Derek Chauvin’s jurors will now be kept anonymous, as an Order for Juror Anonymity has just been released by the District court. Most Minnesota residents have been exposed to the media coverage of George Floyd’s death on May 25, 2020, as have many around the world. Resulting civil uprising led to mass protests across the country which were heavily covered by the media.
A recent protest on September 11th was held outside of the courtroom where a motion hearing occurred for Chauvin and his fellow ex-officers. Defendants claim they were physically and verbally harassed, along with their attorneys. A Hennepin County Sheriff’s Office captain was harassed as well. As a result of harassment, the defense attorneys have voiced concerns for the safety of the defendants. Homes of a defendant, the head of the police union of Hennepin County, and the county attorney have all been picketed.
Under standard Minnesota court conditions, the names of the jurors may be disclosed upon request by any party. On the request of a certain party, the identity and information of jurors may be kept anonymous. An anonymous jury is not requested without cause, however. Reasonable cause to request the jury be made anonymous includes strong suggestions of a serious threat to the safety of a juror. The court must hold a hearing on the motion, and the requesting party must bring forth evidence that would warrant anonymity. A form of identification may be assigned to the jurors, which may include a numbering system. Any restriction of personal information regarding the jurors may be withheld from any party for as long as is needed. In Chauvin’s case, reasonable cause is plentiful given the recent threats from protesters.
There are numerous specific causes that warrant the anonymity of the jurors. Recent protests as well as past protests support the threat of violence towards those involved in the case. The knowledge of the case is also widespread, which would mean that if the case were moved to a different city, residents of said city would likely be aware of the case. Widespread knowledge throughout the state of MN means that there is nowhere to go that the residents of a city would not know about the case. The defendants, along with their attorneys were physically and verbally harassed by protestors on September 11th. A Hennepin County Sheriff’s office captain was harassed, following the hearing on September 11th. A protestor damaged the truck of a member of the Defense Counsel with a bicycle. The defense attorneys of the four defendants cited concerns for their safety, as well as the safety of their clients. In addition, the public has sent numerous unpleasant messages, demanding that a certain outcome be assured, that is often against the defendants. The court determined this evidence warranted the anonymity of the jurors.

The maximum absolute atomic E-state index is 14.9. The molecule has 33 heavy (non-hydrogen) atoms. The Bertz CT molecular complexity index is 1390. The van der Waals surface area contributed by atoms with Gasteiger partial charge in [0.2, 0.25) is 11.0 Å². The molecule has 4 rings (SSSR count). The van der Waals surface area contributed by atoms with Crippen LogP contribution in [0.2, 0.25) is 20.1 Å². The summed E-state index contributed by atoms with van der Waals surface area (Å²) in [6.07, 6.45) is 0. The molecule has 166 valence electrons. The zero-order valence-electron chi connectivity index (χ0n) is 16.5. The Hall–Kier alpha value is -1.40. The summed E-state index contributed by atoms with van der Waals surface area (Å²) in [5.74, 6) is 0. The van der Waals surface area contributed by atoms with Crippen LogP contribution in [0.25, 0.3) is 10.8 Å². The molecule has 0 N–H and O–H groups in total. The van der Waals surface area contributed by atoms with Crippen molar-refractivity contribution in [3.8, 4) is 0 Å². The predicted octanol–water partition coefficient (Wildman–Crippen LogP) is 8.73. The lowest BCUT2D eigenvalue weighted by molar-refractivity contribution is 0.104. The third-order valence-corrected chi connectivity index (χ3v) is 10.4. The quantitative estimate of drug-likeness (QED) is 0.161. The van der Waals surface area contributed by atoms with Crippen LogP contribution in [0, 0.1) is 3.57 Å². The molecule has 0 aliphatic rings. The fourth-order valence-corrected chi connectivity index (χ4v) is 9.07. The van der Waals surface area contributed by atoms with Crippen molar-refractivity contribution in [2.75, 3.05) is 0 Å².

Anonymous juries are considered a relatively new occurrence. Federal cases, involving an individual accused of being linked with terrorist groups, or organized crime were more often given anonymous juries. However, anonymous juries have recently been more common in cases outside of federal courts, with the first in Minnesota occurring in 1995. An anonymous jury has historically been warranted under threat of harm to the jurors and to ensure impartiality.
Given that numerous individuals involved in the Chauvin case have been threatened and harassed, the jury will likely be more willing to be completely impartial under the knowledge that their information will be confidential. Jurors are intrinsically purposed to be impartial. However, if their information were to be openly disclosed, they may face various dangers from the public. If the jurors feel imminent danger to their safety, they may feel public pressure to decide in a way that they otherwise would not have. Should the jury come to a decision that does not align with what the public would prefer, the jurors may face severe backlash. Overall, it is likely more beneficial to justice that the jurors remain anonymous.
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